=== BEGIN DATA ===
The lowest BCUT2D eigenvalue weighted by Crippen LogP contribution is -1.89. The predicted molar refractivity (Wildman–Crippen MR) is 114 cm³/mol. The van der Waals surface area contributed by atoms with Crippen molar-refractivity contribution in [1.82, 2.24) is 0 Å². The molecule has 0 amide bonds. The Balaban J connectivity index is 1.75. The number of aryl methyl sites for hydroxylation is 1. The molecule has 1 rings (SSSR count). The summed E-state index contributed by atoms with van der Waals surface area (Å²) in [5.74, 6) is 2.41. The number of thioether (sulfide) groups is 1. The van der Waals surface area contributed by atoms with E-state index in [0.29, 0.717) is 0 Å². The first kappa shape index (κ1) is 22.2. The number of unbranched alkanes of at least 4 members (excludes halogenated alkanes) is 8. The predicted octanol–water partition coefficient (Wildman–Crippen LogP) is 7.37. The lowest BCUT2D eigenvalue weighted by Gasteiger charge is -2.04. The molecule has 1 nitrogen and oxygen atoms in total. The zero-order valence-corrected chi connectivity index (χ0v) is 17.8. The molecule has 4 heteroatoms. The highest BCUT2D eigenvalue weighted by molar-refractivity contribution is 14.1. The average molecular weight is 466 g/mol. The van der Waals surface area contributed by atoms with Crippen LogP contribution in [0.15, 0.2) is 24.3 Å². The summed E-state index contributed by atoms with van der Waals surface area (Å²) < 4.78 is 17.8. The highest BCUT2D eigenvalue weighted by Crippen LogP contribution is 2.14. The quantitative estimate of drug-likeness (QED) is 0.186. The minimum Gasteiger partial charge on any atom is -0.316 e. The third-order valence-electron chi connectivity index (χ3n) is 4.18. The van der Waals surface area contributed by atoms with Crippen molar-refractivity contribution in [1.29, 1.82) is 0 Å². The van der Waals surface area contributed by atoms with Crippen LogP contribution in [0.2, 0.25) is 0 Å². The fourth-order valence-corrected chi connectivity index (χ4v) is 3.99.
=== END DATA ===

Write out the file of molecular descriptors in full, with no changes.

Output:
The lowest BCUT2D eigenvalue weighted by Crippen LogP contribution is -1.89. The predicted molar refractivity (Wildman–Crippen MR) is 114 cm³/mol. The van der Waals surface area contributed by atoms with Crippen molar-refractivity contribution in [1.82, 2.24) is 0 Å². The molecule has 0 amide bonds. The Balaban J connectivity index is 1.75. The number of aryl methyl sites for hydroxylation is 1. The molecule has 1 rings (SSSR count). The summed E-state index contributed by atoms with van der Waals surface area (Å²) in [5.74, 6) is 2.41. The number of thioether (sulfide) groups is 1. The van der Waals surface area contributed by atoms with E-state index in [0.29, 0.717) is 0 Å². The first kappa shape index (κ1) is 22.2. The number of unbranched alkanes of at least 4 members (excludes halogenated alkanes) is 8. The predicted octanol–water partition coefficient (Wildman–Crippen LogP) is 7.37. The lowest BCUT2D eigenvalue weighted by Gasteiger charge is -2.04. The molecule has 1 nitrogen and oxygen atoms in total. The zero-order valence-corrected chi connectivity index (χ0v) is 17.8. The molecule has 4 heteroatoms. The highest BCUT2D eigenvalue weighted by molar-refractivity contribution is 14.1. The average molecular weight is 466 g/mol. The van der Waals surface area contributed by atoms with Crippen LogP contribution in [0.15, 0.2) is 24.3 Å². The summed E-state index contributed by atoms with van der Waals surface area (Å²) < 4.78 is 17.8. The highest BCUT2D eigenvalue weighted by Crippen LogP contribution is 2.14. The quantitative estimate of drug-likeness (QED) is 0.186. The minimum Gasteiger partial charge on any atom is -0.316 e. The third-order valence-electron chi connectivity index (χ3n) is 4.18. The van der Waals surface area contributed by atoms with Crippen molar-refractivity contribution in [1.29, 1.82) is 0 Å². The van der Waals surface area contributed by atoms with Crippen LogP contribution in [0.2, 0.25) is 0 Å². The fourth-order valence-corrected chi connectivity index (χ4v) is 3.99.